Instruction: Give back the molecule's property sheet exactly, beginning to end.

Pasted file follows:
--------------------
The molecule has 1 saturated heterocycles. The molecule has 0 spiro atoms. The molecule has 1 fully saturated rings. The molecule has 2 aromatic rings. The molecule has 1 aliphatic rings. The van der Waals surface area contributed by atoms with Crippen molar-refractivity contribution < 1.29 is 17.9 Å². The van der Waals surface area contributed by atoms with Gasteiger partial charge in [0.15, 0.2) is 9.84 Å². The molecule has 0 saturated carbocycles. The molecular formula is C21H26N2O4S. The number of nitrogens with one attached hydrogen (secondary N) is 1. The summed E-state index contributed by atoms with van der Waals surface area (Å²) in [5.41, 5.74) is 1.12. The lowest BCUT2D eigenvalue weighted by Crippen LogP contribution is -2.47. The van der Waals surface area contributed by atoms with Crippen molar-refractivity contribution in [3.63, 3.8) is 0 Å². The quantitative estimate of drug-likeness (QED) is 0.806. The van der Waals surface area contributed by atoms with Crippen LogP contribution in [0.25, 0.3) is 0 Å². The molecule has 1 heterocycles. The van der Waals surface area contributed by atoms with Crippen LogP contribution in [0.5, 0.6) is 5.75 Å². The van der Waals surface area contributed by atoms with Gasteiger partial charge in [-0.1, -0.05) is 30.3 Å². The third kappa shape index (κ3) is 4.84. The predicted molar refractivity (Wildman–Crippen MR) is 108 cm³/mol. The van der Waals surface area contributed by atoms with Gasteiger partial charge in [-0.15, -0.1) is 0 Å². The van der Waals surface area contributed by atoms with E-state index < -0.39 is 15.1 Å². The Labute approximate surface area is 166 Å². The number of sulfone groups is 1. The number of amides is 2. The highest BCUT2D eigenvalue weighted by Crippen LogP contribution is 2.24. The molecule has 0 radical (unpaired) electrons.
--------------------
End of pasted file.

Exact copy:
The molecule has 1 saturated heterocycles. The molecule has 0 spiro atoms. The molecule has 1 fully saturated rings. The molecule has 2 aromatic rings. The molecule has 1 aliphatic rings. The van der Waals surface area contributed by atoms with Crippen molar-refractivity contribution < 1.29 is 17.9 Å². The van der Waals surface area contributed by atoms with Gasteiger partial charge in [0.15, 0.2) is 9.84 Å². The molecule has 0 saturated carbocycles. The molecular formula is C21H26N2O4S. The number of nitrogens with one attached hydrogen (secondary N) is 1. The summed E-state index contributed by atoms with van der Waals surface area (Å²) in [5.41, 5.74) is 1.12. The lowest BCUT2D eigenvalue weighted by Crippen LogP contribution is -2.47. The van der Waals surface area contributed by atoms with Crippen molar-refractivity contribution in [3.63, 3.8) is 0 Å². The quantitative estimate of drug-likeness (QED) is 0.806. The van der Waals surface area contributed by atoms with Crippen LogP contribution in [0.25, 0.3) is 0 Å². The molecule has 1 heterocycles. The van der Waals surface area contributed by atoms with Crippen LogP contribution in [0.5, 0.6) is 5.75 Å². The van der Waals surface area contributed by atoms with Gasteiger partial charge in [-0.1, -0.05) is 30.3 Å². The third kappa shape index (κ3) is 4.84. The predicted molar refractivity (Wildman–Crippen MR) is 108 cm³/mol. The van der Waals surface area contributed by atoms with Gasteiger partial charge in [-0.15, -0.1) is 0 Å². The van der Waals surface area contributed by atoms with E-state index < -0.39 is 15.1 Å². The Labute approximate surface area is 166 Å². The number of sulfone groups is 1. The number of amides is 2. The highest BCUT2D eigenvalue weighted by Crippen LogP contribution is 2.24. The molecule has 0 radical (unpaired) electrons.